Don’t Deliver Us from Evil – original title: Mais ne nous délivrez pas du mal – is a 1971 French film directed by Joël Séria. It is loosely based on the Parker–Hulme murder of 1954. The film languished in obscurity for many years due to accusations of blasphemy but was made available on DVD by Mondo Macabro in 2006.
Based on the same murder case as the far less disturbing Heavenly Creatures (1994) directed by Peter Jackson (Bad Taste, King Kong, The Lovely Bones), the film deals with the initially innocent friendship between two well-to-do French girls enjoying their summer away together from their convent school, which turns into a satanic pact, friendship and devotion becoming inseparable and the difference between right and wrong extinguished.
The two teenage protagonists, the raven-haired Anne (Jeanne Goupil), ostensibly the leader, and the blonde Lore (Catherine Wagener) lead the local village idiot, Léon (Michel Robin), into attempted to assault them. Their systematic killing of his beloved caged birds comes across as unreasonably wicked and disturbing.
In fact, the actresses were both nearly twenty in real-life. Their lives are comfortably upper-middle-class and their convent-life a far cry from the wicked nuns who often populate genre films. Their descent into genuine evil is actually prompted for their love for each other; the bond they share and the almost exquisite happiness of the time they spend together – the only thing they really have to rebel against is the repressive church which governs their parent’s lives and their school.
Their initially slightly twee allegiances to Satan beneath the bedsheets and surreptitious spitting out of the wafer at communion give little away as to their eventual acts. Anne admits to witnessing two nuns kissing to the priest at confession, an event which seems to snap their vague remaining ties to God.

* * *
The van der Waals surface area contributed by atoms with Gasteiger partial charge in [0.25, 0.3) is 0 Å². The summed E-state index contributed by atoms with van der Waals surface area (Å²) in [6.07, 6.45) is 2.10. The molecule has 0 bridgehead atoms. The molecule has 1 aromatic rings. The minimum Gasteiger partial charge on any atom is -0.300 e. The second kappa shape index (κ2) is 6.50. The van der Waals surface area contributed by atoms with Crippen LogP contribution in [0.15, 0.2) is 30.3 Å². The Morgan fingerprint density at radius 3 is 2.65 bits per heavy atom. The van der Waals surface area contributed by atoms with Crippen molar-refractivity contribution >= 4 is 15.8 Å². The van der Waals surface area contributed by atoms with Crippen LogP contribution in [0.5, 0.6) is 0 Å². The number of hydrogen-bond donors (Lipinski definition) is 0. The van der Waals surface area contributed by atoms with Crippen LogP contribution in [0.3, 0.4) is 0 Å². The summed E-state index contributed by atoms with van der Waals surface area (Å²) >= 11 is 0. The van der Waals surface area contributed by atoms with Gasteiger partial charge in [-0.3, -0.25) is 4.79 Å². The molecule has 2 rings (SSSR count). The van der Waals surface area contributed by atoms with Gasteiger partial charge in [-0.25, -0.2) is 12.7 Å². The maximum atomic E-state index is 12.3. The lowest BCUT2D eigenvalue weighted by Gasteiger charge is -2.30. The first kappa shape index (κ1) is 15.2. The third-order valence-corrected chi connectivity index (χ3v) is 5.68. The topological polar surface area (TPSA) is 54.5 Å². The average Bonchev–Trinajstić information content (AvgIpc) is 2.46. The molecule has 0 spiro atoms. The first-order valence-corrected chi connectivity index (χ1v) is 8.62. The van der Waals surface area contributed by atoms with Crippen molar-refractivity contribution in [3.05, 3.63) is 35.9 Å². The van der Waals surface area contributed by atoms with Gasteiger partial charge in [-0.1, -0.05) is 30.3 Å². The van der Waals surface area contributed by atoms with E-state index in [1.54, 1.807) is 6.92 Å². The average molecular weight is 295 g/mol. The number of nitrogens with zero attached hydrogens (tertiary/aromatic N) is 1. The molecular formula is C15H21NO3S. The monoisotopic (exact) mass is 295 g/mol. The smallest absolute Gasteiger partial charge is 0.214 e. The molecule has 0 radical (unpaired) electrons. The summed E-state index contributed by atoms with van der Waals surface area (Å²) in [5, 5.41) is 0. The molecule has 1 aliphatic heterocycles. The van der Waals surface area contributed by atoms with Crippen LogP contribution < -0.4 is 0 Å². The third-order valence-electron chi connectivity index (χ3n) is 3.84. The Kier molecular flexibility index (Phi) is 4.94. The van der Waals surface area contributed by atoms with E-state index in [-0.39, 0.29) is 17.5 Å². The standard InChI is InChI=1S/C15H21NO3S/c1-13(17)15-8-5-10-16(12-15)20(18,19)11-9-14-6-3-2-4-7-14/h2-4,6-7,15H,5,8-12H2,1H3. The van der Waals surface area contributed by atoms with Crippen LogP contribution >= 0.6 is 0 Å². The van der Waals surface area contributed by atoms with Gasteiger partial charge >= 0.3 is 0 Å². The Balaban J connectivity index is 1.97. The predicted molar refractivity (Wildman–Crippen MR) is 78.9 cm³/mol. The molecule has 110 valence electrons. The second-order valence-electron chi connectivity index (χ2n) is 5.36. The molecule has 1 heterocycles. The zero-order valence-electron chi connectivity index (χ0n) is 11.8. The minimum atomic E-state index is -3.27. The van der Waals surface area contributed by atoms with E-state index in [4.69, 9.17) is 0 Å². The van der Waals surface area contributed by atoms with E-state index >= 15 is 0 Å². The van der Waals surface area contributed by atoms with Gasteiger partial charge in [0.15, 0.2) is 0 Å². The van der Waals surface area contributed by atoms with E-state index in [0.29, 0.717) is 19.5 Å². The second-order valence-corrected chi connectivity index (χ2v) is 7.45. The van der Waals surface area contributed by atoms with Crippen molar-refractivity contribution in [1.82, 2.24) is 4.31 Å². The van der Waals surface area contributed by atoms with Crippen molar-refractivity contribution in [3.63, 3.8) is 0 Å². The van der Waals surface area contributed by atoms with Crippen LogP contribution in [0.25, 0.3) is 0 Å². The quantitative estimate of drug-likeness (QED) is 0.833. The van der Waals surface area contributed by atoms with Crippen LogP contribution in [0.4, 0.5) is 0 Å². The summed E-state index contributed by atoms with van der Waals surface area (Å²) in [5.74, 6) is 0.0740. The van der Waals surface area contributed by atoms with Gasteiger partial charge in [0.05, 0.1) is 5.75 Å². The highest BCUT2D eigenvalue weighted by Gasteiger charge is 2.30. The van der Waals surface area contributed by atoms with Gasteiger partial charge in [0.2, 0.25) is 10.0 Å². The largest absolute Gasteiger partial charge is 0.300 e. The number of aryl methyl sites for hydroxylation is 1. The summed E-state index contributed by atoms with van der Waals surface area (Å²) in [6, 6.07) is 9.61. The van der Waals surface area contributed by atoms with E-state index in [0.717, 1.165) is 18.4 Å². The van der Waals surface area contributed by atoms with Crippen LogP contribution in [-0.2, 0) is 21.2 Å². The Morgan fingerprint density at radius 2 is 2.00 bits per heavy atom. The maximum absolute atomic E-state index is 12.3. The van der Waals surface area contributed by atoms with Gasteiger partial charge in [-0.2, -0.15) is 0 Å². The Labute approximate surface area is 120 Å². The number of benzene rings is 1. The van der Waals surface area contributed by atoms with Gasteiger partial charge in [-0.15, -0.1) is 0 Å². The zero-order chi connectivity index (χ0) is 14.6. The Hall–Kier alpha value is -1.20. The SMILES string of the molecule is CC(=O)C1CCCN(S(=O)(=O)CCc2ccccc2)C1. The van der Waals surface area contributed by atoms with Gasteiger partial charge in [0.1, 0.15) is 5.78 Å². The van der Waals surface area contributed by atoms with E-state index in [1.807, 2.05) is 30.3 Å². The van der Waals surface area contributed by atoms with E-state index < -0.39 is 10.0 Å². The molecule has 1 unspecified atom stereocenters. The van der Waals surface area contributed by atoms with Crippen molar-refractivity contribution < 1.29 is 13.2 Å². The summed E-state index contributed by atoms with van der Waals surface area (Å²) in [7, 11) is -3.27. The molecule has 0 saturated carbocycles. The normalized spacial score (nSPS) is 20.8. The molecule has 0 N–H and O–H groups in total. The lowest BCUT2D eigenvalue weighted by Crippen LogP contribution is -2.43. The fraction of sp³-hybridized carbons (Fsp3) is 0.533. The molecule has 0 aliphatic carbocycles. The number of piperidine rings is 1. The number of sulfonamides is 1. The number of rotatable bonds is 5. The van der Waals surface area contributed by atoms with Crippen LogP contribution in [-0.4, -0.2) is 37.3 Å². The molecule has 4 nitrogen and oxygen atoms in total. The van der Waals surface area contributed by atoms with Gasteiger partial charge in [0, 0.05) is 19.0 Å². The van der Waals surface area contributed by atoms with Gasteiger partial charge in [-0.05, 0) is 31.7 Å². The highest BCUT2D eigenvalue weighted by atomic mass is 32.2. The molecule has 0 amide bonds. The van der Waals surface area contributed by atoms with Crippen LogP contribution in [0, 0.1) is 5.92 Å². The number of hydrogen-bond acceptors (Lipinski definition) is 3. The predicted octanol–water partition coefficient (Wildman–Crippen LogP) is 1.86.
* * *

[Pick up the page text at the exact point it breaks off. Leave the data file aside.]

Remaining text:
Their flirting and taunting of Léon is nothing but asserting their hold over him and his attack on Lore being all they need to justify their gradually more vicious treatment of him. The killing of his pet birds is extremely graphic, though the extra features on Mondo Macabro’s DVD assure us that the birds were simply very good at acting.
In a ceremony exchanging blood, the girls become utterly entwined in their own worlds, their families unaware their ‘angels’ have most certainly fallen. Their self-belief reaches a peak when they accidentally kill a man who, again, is lured into an attempted seduction of Lore, and knowing that the police will surely work out who is responsible, use the annual event in their school hall to recite an intriguing poem (an amalgamation of Complainte du auvre jeune homme (Lament of the poor young man) by Jules LaForgue, and La Mort des Amants (The Death of the Lovers) and Le Voyage (The Journey) by Charles Baudelaire), culminating in a truly shocking finale.
The acting is of the very highest order and is matched by equally accomplished direction from Séria, who continues to make films, mostly for television. The score is a beautiful organ-led collection of hymn-like fugues which take on extra resonance considering the girl’s desertion from the church.
The film as a whole is not a million miles removed from the 1978 Italian film To Be Twenty (Avere Vent’anni) directed by Fernando Di Leo but with bags of Catholic guilt thrown in. Hence, it developed long-held notoriety in its country of origin and became the first French-made film to be banned in France for blasphemy.
Daz Lawrence, MOVIES and MANIA
“This astonishing but little known film beautifully understates the satanic theme. There’s an absence of any high-camp knowing occultism and instead, we have lush photography, a haunting score, and unforgettable ending and two stunning actresses who although 19 and 20 when the film was made, are utterly convincing as 14-year-old schoolgirls.” Horror! 333 Films to Scare You to Death, edited by James Marriott, Kim Newman